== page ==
Supreme Court Justice Sotomayor Talks Justice, Civic Engagement at Radcliffe Day


Church Says It Did Not Authorize ‘People’s Commencement’ Protest After Harvard Graduation Walkout


‘Welcome to the Battlefield’: Maria Ressa Talks Tech, Fascism in Harvard Commencement Address


In Photos: Harvard’s 373rd Commencement Exercises


Rabbi Zarchi Confronted Maria Ressa, Walked Off Stage Over Her Harvard Commencement Speech

Jeremy Weinstein Will Serve as Next Harvard Kennedy School Dean, Garber Confirms

Harvard President Alan M. Garber '76 announced Stanford political scientist Jeremy M. Weinstein will serve as the next Harvard Kennedy School dean, weeks after The Crimson reported that Weinstein had been offered the position.
Harvard President Alan M. Garber '76 announced Stanford political scientist Jeremy M. Weinstein will serve as the next Harvard Kennedy School dean, weeks after The Crimson reported that Weinstein had been offered the position. By Courtesy of Christine Baker
By William C. Mao and Dhruv T. Patel, Crimson Staff Writers

Jeremy M. Weinstein, a political scientist at Stanford University who previously served as chief of staff to the U.S. ambassador to the United Nations, will serve as the next dean of the Harvard Kennedy School.

Interim Harvard President Alan M. Garber ’76 announced the appointment in an email to HKS affiliates Monday afternoon. The announcement comes more than two weeks after The Crimson first reported that Garber had offered Weinstein the position.

Weinstein’s selection concludes a seven-month search process for the school’s next dean, after Douglas W. Elmendorf announced in September that he intended to step down from the post at the end of the academic year. Weinstein will begin his tenure on July 1.

Garber praised Weinstein’s “energetic and empowering leadership style” in his email to HKS affiliates.

“Jeremy is an exceptional scholar and leader with significant high-level policy experience who will bring to the deanship a rare combination of talents at a pivotal moment for HKS,” Garber wrote.

Weinstein applauded the Kennedy School and “its combination of cutting-edge social science, breadth in public policy, and abiding commitment to public engagement” in a statement to the Harvard Gazette, a University-run publication.

The appointment is a homecoming of sorts for Weinstein, who earned his Ph.D. at Harvard’s Graduate School of Arts and Science in 2003. Weinstein’s wife, Rachel L. Gibson, is an alumna of the Kennedy School herself, receiving a master’s in public policy degree in 2000.

“I am thrilled to return to Harvard to become Dean and simply can’t imagine a better platform for working with extraordinary scholars, students, and practitioners,” he said.

Though some HKS affiliates called for the Kennedy School to appoint its first woman or person of color dean, Weinstein’s selection continues the Kennedy School’s streak of men leading the school.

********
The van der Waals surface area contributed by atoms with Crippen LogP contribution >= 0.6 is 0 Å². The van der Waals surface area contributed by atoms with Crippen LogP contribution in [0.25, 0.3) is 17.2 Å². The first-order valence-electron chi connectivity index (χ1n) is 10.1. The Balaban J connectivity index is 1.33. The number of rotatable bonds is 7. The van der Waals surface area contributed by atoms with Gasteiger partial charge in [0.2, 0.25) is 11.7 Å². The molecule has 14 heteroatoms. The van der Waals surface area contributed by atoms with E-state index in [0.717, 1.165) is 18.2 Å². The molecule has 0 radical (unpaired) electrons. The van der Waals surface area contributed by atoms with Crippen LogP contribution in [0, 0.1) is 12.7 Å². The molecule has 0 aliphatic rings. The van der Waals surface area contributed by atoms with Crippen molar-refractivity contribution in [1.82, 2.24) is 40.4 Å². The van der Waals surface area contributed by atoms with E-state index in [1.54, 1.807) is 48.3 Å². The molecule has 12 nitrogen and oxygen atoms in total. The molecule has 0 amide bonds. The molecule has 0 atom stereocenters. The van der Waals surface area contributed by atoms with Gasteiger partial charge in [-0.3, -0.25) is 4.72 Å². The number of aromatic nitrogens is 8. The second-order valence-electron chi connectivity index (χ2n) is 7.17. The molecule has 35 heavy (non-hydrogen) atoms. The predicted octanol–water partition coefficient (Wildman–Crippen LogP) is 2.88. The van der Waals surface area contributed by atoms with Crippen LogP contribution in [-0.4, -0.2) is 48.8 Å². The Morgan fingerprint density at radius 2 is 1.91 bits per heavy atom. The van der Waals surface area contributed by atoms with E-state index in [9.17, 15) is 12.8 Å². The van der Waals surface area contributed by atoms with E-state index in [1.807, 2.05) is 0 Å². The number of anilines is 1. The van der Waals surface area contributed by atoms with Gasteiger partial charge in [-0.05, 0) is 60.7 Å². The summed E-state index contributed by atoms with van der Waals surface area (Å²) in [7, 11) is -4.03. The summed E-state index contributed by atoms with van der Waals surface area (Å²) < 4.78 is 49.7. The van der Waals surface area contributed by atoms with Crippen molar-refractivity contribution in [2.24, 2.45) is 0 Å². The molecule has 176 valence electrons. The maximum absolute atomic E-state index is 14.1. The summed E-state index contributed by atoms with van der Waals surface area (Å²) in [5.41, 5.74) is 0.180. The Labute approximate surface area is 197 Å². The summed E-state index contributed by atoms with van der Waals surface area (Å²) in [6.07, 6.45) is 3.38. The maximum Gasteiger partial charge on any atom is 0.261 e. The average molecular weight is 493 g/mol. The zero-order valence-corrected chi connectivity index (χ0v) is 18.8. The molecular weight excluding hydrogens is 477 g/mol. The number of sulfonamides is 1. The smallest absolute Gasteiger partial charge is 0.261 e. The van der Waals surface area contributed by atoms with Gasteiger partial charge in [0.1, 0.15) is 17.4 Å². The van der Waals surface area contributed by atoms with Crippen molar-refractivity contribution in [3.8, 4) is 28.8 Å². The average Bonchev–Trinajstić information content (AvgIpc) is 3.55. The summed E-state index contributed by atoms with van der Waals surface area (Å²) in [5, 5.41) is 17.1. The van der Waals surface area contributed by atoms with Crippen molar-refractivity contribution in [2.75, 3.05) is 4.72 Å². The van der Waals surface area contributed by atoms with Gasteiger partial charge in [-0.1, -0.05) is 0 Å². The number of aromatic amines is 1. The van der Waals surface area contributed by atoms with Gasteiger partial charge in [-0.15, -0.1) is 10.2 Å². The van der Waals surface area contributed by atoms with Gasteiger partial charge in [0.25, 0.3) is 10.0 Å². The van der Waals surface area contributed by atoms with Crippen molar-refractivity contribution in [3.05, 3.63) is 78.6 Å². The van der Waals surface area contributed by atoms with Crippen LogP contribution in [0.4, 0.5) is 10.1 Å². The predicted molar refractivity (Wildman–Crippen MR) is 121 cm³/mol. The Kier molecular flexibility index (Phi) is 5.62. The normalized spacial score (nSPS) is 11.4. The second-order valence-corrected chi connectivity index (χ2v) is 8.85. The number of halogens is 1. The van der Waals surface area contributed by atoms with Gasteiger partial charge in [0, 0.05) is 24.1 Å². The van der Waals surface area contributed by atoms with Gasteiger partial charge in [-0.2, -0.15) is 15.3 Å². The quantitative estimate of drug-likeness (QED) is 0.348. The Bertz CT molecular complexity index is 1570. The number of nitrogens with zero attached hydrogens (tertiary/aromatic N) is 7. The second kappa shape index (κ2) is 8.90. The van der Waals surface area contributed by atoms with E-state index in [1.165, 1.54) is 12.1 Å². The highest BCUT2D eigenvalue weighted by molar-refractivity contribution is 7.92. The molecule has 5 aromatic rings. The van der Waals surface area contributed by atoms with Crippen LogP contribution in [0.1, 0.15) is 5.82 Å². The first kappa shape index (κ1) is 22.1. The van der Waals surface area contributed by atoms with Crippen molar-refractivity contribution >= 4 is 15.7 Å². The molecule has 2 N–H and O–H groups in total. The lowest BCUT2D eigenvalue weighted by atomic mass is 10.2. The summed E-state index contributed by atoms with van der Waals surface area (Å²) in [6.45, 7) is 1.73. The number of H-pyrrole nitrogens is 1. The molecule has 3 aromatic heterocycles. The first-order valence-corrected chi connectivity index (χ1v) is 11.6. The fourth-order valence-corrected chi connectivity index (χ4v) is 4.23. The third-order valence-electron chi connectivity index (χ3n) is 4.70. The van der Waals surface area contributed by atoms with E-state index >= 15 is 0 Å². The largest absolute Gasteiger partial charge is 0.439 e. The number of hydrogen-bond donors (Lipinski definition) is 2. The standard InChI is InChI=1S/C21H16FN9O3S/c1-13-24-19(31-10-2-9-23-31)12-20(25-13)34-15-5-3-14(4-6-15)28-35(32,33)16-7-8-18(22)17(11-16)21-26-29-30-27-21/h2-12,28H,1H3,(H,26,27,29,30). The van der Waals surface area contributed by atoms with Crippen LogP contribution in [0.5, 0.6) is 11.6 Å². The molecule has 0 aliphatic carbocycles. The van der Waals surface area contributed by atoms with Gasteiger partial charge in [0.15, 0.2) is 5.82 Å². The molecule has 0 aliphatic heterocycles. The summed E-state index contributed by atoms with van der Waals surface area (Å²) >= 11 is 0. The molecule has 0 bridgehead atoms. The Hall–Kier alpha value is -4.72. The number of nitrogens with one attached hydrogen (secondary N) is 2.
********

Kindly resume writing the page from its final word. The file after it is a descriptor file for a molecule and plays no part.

But as a political scientist, Weinstein breaks the Kennedy School’s two-decade stretch of having economists in its top post — a change that some students and faculty called for in the months leading up to his selection.

He inherits Harvard’s most political school during the University’s most politically fraught moment in recent memory. The Kennedy School, in particular, lost several major donors in the aftermath of the University’s initial response to the Hamas’ Oct. 7 attack on Israel.

Weinstein will be charged with mending ties with donors and uniting a faculty divided over the school’s handling of discussions related to the Israel-Palestine conflict.

Elmendorf, the outgoing dean, faced intense backlash from students and faculty over his decision to deny former Human Rights Watch Director Kenneth C. Roth a fellowship at the school over Roth’s criticism of Israeli human rights abuses.

Weinstein — who joined Stanford in 2004 and received tenure in 2009 — studies ethnic politics, democracy, and governance, with a particular focus on political development in Africa. In addition to his teaching at Stanford, Weinstein has spent considerable time in Washington, most recently serving as a senior adviser to the U.S. Secretary of State from 2021 to 2022.

At Stanford, Weinstein is known for working on the cutting-edge of social science research. In 2018, he co-founded the Stanford Impact Labs, a $315 million dollar initiative to support scholars creating innovative solutions for pressing social issues.

In 2022, he launched a new undergraduate major in data science and social systems at Stanford, and in 2019, he co-founded and began teaching the popular Stanford undergraduate course Computer Science 182, which explores the intersection of philosophy, political science, and computer science.

Weinstein’s appointment indicates that the University wants the Kennedy School to become the premier academic center for research at the intersection of public policy and technology.

In interviews with The Crimson, students and colleagues praised Weinstein for his mentorship of students and ability to bridge the divide between different disciplines and between public policy and academic research.

Interim Provost John F. Manning ’82 called Weinstein “a superb and collegial leader for the HKS community in the years ahead.”

“He is a proven institution builder who has helped bring about innovation across disciplines and impactfully connected his teaching and research to real-world questions that shape the global landscape,” he said.

—Staff writer William C. Mao can be reached at Follow him on X @williamcmao.

—Staff writer Dhruv T. Patel can be reached at Follow him on X @dhruvtkpatel.

Want to keep up with breaking news? Subscribe to our email newsletter.

Central AdministrationHarvard Kennedy SchoolGovernmentUniversityUniversity NewsAlan GarberStanfordFront Middle FeatureFeatured Articles